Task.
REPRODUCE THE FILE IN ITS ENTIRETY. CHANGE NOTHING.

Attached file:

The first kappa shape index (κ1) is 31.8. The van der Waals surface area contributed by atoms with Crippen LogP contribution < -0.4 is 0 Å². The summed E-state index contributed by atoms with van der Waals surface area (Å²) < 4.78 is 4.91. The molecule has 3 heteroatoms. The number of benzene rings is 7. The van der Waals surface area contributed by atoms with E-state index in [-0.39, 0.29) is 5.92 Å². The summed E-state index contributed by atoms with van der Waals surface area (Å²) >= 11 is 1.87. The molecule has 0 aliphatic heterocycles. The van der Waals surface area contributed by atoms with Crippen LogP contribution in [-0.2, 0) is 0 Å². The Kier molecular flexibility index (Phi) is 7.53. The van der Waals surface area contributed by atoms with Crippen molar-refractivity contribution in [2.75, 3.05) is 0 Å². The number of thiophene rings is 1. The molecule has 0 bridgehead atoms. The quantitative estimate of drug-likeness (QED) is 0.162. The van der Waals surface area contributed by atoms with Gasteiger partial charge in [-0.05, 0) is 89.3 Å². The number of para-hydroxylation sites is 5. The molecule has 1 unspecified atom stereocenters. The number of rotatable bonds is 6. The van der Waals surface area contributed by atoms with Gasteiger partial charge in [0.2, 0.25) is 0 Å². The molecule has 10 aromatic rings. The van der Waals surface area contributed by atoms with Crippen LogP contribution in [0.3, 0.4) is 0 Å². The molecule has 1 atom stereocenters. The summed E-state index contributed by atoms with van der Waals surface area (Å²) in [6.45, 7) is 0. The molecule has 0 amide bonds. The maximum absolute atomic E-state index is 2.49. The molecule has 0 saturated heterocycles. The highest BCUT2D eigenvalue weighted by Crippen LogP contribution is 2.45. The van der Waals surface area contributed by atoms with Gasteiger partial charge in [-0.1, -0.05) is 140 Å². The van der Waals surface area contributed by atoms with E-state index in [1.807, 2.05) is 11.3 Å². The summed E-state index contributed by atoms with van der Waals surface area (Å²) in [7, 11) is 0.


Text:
The first kappa shape index (κ1) is 31.8. The van der Waals surface area contributed by atoms with Crippen LogP contribution < -0.4 is 0 Å². The summed E-state index contributed by atoms with van der Waals surface area (Å²) < 4.78 is 4.91. The molecule has 3 heteroatoms. The number of benzene rings is 7. The van der Waals surface area contributed by atoms with E-state index in [-0.39, 0.29) is 5.92 Å². The summed E-state index contributed by atoms with van der Waals surface area (Å²) >= 11 is 1.87. The molecule has 0 aliphatic heterocycles. The van der Waals surface area contributed by atoms with Crippen LogP contribution in [-0.2, 0) is 0 Å². The Kier molecular flexibility index (Phi) is 7.53. The van der Waals surface area contributed by atoms with Crippen molar-refractivity contribution in [2.75, 3.05) is 0 Å². The number of thiophene rings is 1. The molecule has 0 bridgehead atoms. The quantitative estimate of drug-likeness (QED) is 0.162. The van der Waals surface area contributed by atoms with Gasteiger partial charge in [-0.05, 0) is 89.3 Å². The number of para-hydroxylation sites is 5. The molecule has 1 unspecified atom stereocenters. The number of rotatable bonds is 6. The van der Waals surface area contributed by atoms with Gasteiger partial charge in [0.2, 0.25) is 0 Å². The molecule has 10 aromatic rings. The van der Waals surface area contributed by atoms with Crippen LogP contribution in [0.3, 0.4) is 0 Å². The molecule has 1 atom stereocenters. The summed E-state index contributed by atoms with van der Waals surface area (Å²) in [6.45, 7) is 0. The molecule has 0 amide bonds. The maximum absolute atomic E-state index is 2.49. The molecule has 0 saturated heterocycles. The highest BCUT2D eigenvalue weighted by Crippen LogP contribution is 2.45. The van der Waals surface area contributed by atoms with Gasteiger partial charge in [-0.1, -0.05) is 140 Å². The van der Waals surface area contributed by atoms with E-state index in [1.807, 2.05) is 11.3 Å². The summed E-state index contributed by atoms with van der Waals surface area (Å²) in [7, 11) is 0.